Friday, October 31, 2014

October's Hodgepodge

  October has been a big hodgepodge of things finished, started, and prepared.   The quilts are washed, stacked and ready for the trunk show next week.  Workshop materials are prepared for the Feathers Class.  Thanks for bearing with me as that consumed my focus.
   My re-cap of October projects....

  Finished:  Let's Book It project from May.  Thanks to Dana's suggestion, of Stormy Days, I went with no borders and let the blended trip blocks speak for themselves.   This is entered in the Blogger's Quilt Festival.

  This is the ongoing Let's Book It project.....time to pull it out again.  Find the details on Let's Book It at Vroomans Quilts.

  And a NewFO for this month........details at Cat Patches.  This was one of those quick projects that called to me, and became a finished NewFO.   Frosted Pumpkin wall hanging could be turned into a cute table runner too.  The original pattern is from Jill at Quilt Rat.  

  And there's a started/partial watercolor wall hanging on the design wall.....but more on that next month.  Next month will be on the Book It project and the watercolor, since we will be gone the last week.  I also have a Habitat for Humanity quilt to quilt....maybe.
   But the scariest news on this last day of October......Forget the frost.......snow flurries/dusting  are forecast for our area tonight!   That has never happened here.....not this early in the year....not here!   I need to hunt the socks and pull out a sweatshirt.  Wishing you sweet treats and happy stitching.  

Thursday, October 30, 2014

From the Archives: Free Motion Quilting the swirls

    I had to dig through the older--much older posts---to find this one to answer questions this week.   This is still my "go to design" for free motion quilting.   It takes practice to get a pleasing shape, but it is worth the effort.   So, from December 2011, here is FMQ Swirls.

  More comments and questions on the swirls.  From an email this week....... Nicki wrote.... "I just wanted to show you a pic of my first attempt at free motion swirls. WOW, it looked a lot better on paper than it does on the fabric... :)  I still have stippling in my head when I'm doing this so this is going to take practice, practice, practice. The back side had TONS of those little "eyelashes" all over it. I'm not sure what to do to correct those......."
   She prompted me to really give some details on this FMQ of swirls.  First, eye-lashing is usually from moving the fabric too fast.  The bobbin thread is pulled too tight and thus pulls the top thread to the back and  the curves have "eyelashes".   How to correct this:  Slow down.  Slow down your machine speed and slow down the movement of the hands and the fabric.  You don't have to creep or crawl along, but just going wide open, pedal to the metal is not working here.  An explanation from Leah Day at 365 Days of Quilting ---she controls her speed of the machine by using a light touch and "feathering" her pedal.  At some points she speeds up and at others she goes slower.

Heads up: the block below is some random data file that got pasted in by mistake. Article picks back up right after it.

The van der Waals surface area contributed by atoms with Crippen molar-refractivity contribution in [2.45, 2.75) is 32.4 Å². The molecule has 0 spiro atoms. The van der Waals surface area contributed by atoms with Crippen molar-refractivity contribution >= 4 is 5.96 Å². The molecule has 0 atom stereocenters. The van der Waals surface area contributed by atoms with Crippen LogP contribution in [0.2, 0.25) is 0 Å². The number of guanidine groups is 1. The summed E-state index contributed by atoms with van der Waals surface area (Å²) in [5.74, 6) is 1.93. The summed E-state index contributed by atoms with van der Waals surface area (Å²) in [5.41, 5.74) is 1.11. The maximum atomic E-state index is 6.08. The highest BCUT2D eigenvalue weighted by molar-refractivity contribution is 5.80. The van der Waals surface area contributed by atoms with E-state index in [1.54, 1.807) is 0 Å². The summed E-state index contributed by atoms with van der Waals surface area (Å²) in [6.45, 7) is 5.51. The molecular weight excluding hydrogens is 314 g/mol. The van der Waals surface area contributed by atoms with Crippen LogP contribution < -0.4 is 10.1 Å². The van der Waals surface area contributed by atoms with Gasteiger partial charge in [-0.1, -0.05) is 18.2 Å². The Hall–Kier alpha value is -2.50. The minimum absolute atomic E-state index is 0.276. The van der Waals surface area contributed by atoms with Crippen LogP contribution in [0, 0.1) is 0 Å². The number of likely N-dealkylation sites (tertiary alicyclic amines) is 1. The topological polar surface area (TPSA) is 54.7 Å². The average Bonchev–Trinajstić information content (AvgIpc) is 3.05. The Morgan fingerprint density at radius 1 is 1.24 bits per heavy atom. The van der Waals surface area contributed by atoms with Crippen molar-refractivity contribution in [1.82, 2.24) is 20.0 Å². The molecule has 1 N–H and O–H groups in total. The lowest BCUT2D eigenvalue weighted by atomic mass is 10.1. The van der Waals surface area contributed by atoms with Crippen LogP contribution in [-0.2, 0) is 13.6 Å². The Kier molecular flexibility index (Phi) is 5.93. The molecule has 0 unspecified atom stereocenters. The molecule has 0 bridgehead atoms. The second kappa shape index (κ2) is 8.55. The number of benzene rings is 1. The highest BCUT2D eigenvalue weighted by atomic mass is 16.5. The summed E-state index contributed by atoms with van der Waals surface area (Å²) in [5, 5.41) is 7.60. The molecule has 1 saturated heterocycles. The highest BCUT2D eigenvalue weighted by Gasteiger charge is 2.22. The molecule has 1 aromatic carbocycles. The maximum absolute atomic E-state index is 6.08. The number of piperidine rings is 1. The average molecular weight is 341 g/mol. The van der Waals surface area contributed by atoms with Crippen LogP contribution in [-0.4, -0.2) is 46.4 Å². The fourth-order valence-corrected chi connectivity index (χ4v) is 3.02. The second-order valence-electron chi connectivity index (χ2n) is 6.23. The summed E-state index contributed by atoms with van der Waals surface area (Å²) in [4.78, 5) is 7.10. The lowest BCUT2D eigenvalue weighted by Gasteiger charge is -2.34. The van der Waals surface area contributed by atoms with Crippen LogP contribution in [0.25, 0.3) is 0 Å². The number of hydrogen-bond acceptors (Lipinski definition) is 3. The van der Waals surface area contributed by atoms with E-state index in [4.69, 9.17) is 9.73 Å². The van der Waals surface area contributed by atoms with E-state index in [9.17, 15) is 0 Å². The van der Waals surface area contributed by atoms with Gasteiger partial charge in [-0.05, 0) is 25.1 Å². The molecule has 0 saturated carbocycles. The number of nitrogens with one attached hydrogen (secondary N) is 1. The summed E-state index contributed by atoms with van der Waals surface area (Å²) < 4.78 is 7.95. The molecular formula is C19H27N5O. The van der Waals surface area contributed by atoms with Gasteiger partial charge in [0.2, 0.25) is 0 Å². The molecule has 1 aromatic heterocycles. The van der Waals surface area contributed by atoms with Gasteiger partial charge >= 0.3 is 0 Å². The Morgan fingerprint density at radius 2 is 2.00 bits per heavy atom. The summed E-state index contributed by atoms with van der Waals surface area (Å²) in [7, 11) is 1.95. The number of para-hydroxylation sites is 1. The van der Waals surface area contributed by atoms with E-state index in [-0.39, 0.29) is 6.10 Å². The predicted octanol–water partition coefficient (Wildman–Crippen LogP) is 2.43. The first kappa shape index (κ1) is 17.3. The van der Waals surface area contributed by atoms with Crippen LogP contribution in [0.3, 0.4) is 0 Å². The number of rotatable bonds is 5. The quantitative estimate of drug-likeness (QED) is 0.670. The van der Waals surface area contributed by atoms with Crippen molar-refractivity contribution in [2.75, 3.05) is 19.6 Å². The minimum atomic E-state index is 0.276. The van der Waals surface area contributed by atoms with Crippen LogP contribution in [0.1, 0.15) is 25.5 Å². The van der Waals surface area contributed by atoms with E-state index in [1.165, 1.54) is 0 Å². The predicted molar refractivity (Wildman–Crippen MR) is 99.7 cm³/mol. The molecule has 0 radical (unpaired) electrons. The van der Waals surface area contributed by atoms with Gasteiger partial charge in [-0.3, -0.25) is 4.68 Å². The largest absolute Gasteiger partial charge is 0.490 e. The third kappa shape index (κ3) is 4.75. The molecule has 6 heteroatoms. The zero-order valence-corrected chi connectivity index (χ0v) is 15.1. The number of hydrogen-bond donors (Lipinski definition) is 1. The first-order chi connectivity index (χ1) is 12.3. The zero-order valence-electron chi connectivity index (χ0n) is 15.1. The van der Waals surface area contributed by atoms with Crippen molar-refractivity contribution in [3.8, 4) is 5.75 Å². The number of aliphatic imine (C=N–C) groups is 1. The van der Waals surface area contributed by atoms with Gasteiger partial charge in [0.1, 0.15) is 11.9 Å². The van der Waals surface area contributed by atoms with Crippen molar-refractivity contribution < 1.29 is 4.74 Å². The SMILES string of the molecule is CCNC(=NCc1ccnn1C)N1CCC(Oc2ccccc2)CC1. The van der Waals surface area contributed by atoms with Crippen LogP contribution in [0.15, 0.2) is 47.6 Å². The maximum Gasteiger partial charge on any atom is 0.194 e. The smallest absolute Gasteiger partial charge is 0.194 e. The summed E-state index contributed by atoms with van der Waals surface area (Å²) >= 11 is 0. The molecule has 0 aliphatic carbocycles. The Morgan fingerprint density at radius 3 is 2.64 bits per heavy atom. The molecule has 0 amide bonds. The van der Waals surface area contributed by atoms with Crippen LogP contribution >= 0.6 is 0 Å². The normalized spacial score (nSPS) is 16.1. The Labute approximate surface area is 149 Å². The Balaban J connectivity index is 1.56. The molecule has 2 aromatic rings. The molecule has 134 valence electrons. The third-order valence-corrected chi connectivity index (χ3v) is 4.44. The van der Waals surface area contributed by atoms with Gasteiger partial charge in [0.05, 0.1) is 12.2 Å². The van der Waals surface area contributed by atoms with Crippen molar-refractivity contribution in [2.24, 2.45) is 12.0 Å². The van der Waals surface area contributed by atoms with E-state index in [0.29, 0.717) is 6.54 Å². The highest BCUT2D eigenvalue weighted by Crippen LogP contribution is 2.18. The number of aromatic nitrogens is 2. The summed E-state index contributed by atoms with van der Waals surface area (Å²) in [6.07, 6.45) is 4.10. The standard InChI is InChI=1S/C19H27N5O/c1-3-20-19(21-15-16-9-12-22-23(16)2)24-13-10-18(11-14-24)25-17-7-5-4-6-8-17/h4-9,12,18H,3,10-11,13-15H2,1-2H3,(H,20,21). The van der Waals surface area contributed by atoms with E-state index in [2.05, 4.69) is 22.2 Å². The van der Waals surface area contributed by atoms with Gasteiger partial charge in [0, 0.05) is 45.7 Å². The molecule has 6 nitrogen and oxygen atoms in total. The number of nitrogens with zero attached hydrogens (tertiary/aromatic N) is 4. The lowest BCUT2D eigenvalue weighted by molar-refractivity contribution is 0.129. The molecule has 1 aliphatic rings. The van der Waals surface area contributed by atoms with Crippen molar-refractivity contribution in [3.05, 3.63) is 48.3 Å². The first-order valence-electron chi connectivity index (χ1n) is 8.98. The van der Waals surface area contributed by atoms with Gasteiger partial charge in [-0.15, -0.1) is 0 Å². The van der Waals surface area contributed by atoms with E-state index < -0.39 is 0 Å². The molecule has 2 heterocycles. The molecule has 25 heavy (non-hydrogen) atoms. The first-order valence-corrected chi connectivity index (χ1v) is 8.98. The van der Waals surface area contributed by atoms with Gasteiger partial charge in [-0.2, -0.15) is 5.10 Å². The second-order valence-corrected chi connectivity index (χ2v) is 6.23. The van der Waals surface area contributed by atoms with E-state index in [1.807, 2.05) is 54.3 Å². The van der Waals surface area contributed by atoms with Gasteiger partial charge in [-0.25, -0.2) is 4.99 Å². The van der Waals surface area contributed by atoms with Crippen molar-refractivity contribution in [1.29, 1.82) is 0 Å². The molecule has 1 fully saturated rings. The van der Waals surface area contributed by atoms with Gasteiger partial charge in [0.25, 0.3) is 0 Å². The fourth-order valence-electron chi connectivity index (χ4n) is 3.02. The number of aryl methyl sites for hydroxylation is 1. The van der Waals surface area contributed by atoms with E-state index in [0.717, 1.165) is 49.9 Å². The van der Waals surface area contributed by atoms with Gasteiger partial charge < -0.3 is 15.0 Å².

A slower and steady movement of the fabric equals better control.  Practice is the only way to achieve pain, no gain....practice.  I use music when I FMQ to keep a steady rhythm.
   Start on paper.  Try to copy this design to practice. This is a design from Wendy at Ivory Spring.....she's a amazing fmq expert!  Pay attention to your hand movements, and note where you naturally pause and when you move faster.  That's the hint for how to stitch the pattern.  Like driving----slow in the curves, and more speed on the straight way!
   I'm not the total guru, but I think I've figured this pattern out.   You will still find that my stitches are not always perfect, but I try to be consistent.  Sometimes I don't get a perfect curl, just keep going because it's a big quilt.  And the quilt police or detectives are shot  poked with a long needle   escorted out the door  on sight!

  Here's my Step by step guide:
  1. Begin with a curl that is at least a 3/4 circle  that almost closes.
  2.  Pause to create a good point before you circle back.
  3.  Gradually increase your width and spacing as you curl back around to create the first swirl.  Note that your return curve should bring you back in line or close to the tip or point of the curl---like the large swirl at the bottom of the page.   
  4.  Then create a curl in the opposite direction.
 The deeper  tighter center in the curls really look the best.

That will give you a  fleur-di-lis effect that is the basis of this open FMQ  design.  I enlarged my photo to really show this part of the pattern. (And you can see the curls are not perfect!)  The spacing on here looks huge, but really the area between stitching is 3/4" to an inch at the widest section of the swirl. 
    Add swirls--single and in pairs--in different directions.  Throw in an "s-curl"  for interest and to change direction.  I use  the curved line that looks like a scallop  to move to a new area.  I had worked myself into a corner and needed a way out----so a curved line moved me out into the open.   



Monday, October 27, 2014

Frosted Pumpkin

   A little thread painting on the pumpkin----aka "frosting" from a comment made by fellow blogger, The Rogue Quilter.    I liked that description, so I blatantly stole it.  I began this wall hanging a couple of weeks here for that post. ...and the link to the pattern at The Quilt Rat blog.

   I really did not do as much thread painting as I planned.  I got tired of battling the batik fabric versus the thread shredding.  I switched to a large needle just to finish up what I did do.